Sentics,"" from the Latin root sentire (feeling, sentiment, sensation), is the term Clynes has coined for a science devoted...


SENTICS: The Touch of Emotions

Sentics,"" from the Latin root sentire (feeling, sentiment, sensation), is the term Clynes has coined for a science devoted to the study of emotional qualities and their communication. Clynes believes that there are fundamental indivisible ""sentic states"", these are in some way genetically programmed so that their form and expression are universally recognizable. To get at that essential form Clynes, whose background is in engineering, computer technology, neuroscience, and music, began to measure the force and direction of fingertip pressures: his adult subjects were told to generate specific sentic states on command, projecting their feelings through a finger resting on pressure-recording devices. His results show a surprising identity of forms among American men and women, Mexicans, Japanese and Balinese. With practice, moreover, many of his subjects found that they were able to experience a generalized emotion of anger, for example, or love, joy, reverence. This led Clynes to devise a tape of sentic cycles with instructions for the listener to generate fingertip feelings, in certain orders, with random repetitions within a specific emotion. Follow-up studies lend further weight to Clynes' belief that he has found a key to a genetic program that may underlie human abilities to sympathize, empathize, develop ethical values, relate to each other in love, and so on. The ghost of Plato seems to lurk in the background as Clynes enlarges on the idea of universal ideal sentic states, some yet to have found expression in human life. (As an example of new means of expression he explains a method of laughing with a fingertip that sounds positively gleeful.) Certainly there is much to question here and one wants independent confirmation of results. As a prelude to a construct combining neurophysiological form with mental content, however, sentics is well worth studying.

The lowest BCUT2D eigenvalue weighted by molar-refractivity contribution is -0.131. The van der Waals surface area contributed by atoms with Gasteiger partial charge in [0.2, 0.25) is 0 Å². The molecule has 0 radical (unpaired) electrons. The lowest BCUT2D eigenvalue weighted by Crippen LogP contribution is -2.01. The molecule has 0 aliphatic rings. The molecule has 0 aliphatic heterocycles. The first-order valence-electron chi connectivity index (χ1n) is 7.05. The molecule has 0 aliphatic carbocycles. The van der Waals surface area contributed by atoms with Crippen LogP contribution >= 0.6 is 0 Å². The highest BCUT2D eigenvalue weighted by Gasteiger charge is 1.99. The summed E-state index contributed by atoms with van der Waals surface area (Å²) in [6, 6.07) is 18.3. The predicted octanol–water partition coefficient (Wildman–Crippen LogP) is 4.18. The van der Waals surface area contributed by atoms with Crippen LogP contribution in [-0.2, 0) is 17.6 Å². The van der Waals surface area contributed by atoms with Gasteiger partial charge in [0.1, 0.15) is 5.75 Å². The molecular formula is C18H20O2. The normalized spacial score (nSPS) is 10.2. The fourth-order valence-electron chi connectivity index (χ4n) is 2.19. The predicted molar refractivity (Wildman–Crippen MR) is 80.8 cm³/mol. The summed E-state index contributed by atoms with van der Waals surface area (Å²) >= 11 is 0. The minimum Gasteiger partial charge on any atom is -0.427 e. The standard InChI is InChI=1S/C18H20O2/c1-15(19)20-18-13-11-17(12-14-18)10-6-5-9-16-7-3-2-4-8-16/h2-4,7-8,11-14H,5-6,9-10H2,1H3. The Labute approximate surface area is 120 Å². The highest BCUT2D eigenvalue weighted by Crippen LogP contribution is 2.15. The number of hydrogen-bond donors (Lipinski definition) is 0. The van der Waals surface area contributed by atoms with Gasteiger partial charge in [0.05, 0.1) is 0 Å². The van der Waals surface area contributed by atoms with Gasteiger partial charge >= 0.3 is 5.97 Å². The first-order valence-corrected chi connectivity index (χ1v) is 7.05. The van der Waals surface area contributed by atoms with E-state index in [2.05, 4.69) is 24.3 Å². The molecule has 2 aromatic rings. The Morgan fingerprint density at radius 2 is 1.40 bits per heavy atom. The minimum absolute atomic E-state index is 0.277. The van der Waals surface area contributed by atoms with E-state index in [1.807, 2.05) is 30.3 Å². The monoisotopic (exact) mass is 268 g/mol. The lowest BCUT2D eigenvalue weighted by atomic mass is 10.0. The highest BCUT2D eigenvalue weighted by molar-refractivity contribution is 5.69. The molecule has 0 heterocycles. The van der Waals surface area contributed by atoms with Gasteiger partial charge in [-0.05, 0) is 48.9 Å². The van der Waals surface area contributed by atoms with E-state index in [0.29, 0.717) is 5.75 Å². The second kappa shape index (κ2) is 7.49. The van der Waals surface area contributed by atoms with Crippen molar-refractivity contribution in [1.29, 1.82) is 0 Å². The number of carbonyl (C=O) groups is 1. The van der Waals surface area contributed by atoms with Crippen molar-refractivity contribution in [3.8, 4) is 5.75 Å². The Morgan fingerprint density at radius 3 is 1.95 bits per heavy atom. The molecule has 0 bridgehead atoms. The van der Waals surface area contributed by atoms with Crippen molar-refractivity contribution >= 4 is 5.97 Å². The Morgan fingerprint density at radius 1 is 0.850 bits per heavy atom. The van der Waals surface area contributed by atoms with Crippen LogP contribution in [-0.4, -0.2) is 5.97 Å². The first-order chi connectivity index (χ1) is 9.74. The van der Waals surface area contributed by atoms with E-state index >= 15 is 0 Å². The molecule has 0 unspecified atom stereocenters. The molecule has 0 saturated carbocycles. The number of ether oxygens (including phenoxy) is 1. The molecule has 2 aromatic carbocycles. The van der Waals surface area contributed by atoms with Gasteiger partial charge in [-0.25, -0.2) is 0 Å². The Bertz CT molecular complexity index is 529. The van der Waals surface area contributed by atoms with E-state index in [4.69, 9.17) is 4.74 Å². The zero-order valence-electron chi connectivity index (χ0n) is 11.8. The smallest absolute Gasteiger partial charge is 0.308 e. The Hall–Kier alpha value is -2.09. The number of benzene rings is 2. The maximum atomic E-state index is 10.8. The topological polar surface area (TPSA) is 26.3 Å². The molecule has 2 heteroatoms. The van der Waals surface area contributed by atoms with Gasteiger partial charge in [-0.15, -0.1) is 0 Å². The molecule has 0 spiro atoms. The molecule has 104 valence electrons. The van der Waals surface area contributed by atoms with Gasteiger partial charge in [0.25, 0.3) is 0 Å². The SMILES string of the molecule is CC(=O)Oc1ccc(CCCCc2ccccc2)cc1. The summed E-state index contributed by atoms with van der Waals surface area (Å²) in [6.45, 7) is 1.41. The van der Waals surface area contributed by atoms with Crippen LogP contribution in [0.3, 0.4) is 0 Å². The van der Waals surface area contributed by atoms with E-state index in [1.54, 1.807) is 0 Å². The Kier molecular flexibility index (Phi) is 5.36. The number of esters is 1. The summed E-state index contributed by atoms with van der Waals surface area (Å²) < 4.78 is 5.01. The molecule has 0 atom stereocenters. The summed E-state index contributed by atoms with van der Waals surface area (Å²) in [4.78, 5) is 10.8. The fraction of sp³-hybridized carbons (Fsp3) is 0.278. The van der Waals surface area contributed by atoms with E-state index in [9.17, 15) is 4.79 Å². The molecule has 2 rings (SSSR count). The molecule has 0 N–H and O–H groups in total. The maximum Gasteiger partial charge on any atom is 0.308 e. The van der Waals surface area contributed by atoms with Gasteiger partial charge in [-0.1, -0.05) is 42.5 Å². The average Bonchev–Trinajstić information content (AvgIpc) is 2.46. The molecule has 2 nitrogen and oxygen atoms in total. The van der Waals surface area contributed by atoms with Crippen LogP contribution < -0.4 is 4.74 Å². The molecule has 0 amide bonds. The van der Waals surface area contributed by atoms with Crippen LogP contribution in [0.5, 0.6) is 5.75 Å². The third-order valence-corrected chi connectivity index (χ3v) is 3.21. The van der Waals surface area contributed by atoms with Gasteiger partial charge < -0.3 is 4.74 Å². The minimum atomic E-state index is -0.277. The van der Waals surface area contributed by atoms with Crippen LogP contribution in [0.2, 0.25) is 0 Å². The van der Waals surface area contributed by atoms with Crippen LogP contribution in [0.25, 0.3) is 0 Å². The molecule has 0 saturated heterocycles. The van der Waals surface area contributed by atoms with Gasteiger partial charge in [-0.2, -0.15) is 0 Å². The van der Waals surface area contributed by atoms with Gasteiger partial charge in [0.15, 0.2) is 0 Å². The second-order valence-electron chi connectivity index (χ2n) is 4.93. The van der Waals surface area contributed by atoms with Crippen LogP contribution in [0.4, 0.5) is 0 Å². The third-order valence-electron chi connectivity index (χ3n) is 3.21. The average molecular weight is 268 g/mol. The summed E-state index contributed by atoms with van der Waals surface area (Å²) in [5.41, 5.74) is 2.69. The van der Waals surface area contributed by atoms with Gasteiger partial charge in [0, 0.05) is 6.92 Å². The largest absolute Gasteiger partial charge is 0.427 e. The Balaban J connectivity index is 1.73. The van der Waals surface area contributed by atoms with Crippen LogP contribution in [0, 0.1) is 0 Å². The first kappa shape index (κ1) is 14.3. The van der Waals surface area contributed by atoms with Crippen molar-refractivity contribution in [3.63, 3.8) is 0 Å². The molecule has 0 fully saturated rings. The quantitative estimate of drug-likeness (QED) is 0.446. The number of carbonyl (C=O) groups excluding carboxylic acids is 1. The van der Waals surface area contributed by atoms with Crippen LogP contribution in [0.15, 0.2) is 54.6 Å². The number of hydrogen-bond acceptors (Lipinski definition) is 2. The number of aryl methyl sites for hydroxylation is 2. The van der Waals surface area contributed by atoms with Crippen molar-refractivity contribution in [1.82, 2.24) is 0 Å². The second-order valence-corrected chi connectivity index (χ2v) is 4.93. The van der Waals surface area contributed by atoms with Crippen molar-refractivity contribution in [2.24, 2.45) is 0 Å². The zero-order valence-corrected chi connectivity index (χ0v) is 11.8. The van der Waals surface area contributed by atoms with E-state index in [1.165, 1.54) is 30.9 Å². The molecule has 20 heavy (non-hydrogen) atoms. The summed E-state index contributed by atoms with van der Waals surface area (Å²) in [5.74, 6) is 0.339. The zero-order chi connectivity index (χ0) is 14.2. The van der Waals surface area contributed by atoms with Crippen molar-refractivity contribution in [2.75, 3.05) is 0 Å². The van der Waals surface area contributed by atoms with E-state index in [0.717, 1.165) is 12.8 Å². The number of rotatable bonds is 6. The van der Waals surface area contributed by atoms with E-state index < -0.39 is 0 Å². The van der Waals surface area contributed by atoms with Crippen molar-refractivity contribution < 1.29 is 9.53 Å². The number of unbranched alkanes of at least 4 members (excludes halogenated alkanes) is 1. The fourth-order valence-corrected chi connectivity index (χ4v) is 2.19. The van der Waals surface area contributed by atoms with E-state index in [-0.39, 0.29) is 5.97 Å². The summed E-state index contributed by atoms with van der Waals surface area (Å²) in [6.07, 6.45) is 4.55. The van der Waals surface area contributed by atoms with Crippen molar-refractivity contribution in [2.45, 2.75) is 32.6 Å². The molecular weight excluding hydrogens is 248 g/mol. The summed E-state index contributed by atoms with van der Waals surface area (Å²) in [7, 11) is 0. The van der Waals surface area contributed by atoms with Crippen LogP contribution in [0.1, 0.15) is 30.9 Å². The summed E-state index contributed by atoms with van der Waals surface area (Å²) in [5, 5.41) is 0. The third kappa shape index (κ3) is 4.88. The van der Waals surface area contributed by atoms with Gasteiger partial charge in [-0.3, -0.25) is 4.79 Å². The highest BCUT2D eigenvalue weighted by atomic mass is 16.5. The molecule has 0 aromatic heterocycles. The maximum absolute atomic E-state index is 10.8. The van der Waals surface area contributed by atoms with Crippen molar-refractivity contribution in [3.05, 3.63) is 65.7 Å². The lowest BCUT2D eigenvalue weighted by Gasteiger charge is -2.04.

Pub Date: Jan. 7, 1976


Page Count: -

Publisher: Anchor/Doubleday

Review Posted Online: N/A

Kirkus Reviews Issue: Jan. 1, 1976